People are calling on users to #DeleteFacebook in the wake of revelations that research firm Cambridge Analytica culled private data from 50 million Facebook profiles to determine voting patterns based on personality. The data was obtained largely without user consent.
According to Newsweek, "Facebook shares dropped by more than six percent, slashing over $30 billion from the company’s valuation." Even Facebook CEO Mark Zuckerberg has seen a hit in his personal net worth, which has now fallen by $5 billion, according to Forbes.
As people on social media demanded answers from Facebook as to what led to the scandal, demands rose for users to delete their Facebook profiles in protest.
“The share price has taken a whack and the brand has been tarnished, but it isn’t in a death spiral and is relatively well diversified for a tech company,” said Ed Macnair, CEO of security firm CensorNet.
“This is not the end. What you may see is the company putting in place a set of policies to return confidence to their handling of data and distance itself from certain third parties," McNair added. " I think this is the end of the ‘We are just a platform’ argument. It is increasingly clear now that the company needs to take more responsibility for how it is used.”
“Like any social media platform, Facebook relies on the public’s participation to exist,” said Tony Pepper, CEO of security firm Egress. “Change in public opinion, combined with investigations by government bodies, is likely to have major ramifications for the way Facebook and its third-party apps harvest and handle personal data. However, Facebook is a widely popular platform and while the T&Cs will undoubtedly change, it is unlikely that this will be the end.”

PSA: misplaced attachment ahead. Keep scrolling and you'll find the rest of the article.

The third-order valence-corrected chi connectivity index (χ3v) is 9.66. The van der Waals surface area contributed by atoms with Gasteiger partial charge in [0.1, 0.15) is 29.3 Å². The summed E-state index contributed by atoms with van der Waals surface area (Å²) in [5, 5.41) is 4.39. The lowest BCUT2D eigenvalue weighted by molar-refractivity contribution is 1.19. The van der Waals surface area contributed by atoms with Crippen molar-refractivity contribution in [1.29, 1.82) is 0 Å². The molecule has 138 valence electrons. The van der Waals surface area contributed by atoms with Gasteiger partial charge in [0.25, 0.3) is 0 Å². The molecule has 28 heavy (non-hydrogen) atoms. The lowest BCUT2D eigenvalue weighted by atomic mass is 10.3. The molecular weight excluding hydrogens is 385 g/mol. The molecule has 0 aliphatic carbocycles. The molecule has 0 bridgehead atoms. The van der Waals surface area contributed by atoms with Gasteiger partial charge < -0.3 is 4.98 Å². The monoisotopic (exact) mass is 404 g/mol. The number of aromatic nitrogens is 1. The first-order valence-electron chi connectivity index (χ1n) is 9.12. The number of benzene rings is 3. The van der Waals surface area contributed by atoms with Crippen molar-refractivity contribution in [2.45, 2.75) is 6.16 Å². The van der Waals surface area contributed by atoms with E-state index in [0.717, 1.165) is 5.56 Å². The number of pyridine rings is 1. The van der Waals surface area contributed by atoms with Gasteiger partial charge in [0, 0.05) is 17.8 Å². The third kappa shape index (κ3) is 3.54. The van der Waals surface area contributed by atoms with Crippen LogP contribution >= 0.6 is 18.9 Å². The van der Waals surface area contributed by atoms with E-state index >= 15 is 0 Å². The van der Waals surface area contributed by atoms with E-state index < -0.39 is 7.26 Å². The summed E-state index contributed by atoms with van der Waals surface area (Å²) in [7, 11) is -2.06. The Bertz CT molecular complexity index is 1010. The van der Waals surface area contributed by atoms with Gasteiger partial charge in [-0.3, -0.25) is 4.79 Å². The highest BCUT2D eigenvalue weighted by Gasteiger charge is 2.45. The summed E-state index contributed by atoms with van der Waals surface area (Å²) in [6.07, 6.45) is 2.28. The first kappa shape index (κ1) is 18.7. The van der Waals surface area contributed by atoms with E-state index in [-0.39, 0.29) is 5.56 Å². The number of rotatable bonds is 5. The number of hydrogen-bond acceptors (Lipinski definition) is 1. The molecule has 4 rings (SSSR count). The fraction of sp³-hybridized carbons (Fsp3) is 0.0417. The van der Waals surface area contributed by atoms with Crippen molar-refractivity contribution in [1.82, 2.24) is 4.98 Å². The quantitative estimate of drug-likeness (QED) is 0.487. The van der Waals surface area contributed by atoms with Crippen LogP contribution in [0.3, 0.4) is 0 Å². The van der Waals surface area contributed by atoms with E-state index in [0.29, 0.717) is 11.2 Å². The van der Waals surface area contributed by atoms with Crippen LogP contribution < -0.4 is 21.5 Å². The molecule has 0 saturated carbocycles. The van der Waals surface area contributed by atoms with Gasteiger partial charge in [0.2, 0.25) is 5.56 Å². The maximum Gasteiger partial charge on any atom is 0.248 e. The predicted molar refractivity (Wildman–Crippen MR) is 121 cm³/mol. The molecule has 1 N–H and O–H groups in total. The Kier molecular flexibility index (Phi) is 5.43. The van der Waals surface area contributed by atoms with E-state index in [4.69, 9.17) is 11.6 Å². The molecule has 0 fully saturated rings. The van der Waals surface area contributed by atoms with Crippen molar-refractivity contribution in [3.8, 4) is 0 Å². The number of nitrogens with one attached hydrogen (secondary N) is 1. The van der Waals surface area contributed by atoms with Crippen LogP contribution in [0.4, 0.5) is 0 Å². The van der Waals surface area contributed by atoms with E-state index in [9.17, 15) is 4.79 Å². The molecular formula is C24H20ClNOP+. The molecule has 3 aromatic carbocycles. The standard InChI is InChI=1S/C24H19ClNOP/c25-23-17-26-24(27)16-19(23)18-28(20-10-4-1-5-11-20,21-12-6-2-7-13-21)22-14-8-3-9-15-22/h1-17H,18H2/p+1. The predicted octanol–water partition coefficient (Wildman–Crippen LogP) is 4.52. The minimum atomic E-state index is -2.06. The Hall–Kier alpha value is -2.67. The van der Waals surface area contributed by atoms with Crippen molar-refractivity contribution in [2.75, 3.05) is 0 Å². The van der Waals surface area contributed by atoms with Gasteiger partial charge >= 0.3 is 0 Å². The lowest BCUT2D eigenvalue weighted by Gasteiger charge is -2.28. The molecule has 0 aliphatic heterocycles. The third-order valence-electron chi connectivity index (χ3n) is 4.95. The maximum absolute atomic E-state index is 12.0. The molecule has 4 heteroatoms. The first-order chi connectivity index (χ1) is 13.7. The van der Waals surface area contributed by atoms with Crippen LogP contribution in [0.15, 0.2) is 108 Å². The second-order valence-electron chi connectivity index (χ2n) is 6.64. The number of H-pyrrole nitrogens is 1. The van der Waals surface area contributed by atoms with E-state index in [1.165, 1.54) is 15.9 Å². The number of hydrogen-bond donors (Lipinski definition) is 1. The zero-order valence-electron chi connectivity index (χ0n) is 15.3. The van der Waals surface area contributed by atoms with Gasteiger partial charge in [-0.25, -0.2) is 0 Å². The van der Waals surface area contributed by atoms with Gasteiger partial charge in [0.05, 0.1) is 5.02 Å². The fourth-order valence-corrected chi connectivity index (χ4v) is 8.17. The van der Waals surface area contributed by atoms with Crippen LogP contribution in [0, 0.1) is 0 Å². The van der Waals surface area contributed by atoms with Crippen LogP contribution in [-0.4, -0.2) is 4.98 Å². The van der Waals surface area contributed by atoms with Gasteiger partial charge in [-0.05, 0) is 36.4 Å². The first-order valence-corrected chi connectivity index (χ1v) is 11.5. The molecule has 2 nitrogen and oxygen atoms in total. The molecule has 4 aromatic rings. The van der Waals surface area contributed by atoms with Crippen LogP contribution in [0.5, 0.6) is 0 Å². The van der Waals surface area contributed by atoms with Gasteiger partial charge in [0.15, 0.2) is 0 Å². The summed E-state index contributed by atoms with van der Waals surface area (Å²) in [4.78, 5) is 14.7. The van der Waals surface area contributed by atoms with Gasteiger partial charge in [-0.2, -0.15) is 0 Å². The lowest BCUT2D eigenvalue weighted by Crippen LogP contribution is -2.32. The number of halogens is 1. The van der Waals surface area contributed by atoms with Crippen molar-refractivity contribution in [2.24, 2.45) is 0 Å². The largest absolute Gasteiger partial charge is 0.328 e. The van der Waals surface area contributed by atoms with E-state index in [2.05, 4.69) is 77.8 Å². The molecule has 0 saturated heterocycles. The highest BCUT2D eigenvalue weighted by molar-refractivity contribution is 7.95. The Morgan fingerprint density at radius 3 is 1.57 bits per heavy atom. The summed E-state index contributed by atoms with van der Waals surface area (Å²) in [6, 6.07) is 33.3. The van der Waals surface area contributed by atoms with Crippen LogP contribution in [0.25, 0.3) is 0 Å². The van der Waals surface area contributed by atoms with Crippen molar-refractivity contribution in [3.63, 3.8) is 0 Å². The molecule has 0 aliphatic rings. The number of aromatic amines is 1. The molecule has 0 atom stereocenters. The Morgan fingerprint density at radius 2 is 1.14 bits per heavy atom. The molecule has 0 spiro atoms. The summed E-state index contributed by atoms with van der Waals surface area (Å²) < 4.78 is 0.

So where did Facebook actually go wrong in the scandal? Wired editor-in-chief Nicholas Thompson shed some light on that in an interview with "CBS This Morning."
"So the line that's crossed is a researcher works for a company called GSR, call him Dr. K.," Thompson told CBS. "Dr. K. sets up an app and he collects a bunch of user data from Facebook that he was supposed to keep himself. That's the agreement he signed with Facebook. Instead, he sells that all to Cambridge Analytica."
Thompson explained that Facebook should have been "absolutely certain" that all of the data Cambridge Analytica obtained from GSR was deleted when reports of the sharing agreement first surfaced in 2015.
"It (GSR) was grandfathered into the old, open policies. That's how they were able to collect so much data. So, you can blame Facebook for the original policies. You can blame Facebook for not cracking down harder when they first learned about it and you can blame Facebook for having a flat-footed response when this nightmare story broke a couple of days ago," Thompson said.
Facebook has since announced that the digital forensics firm, Stroz Friedberg, will conduct a “comprehensive audit” of Cambridge Analytica’s servers and systems. The data collection firm maintains that it did not know the data was collected improperly and did not use the data after Facebook complained about how it was obtained.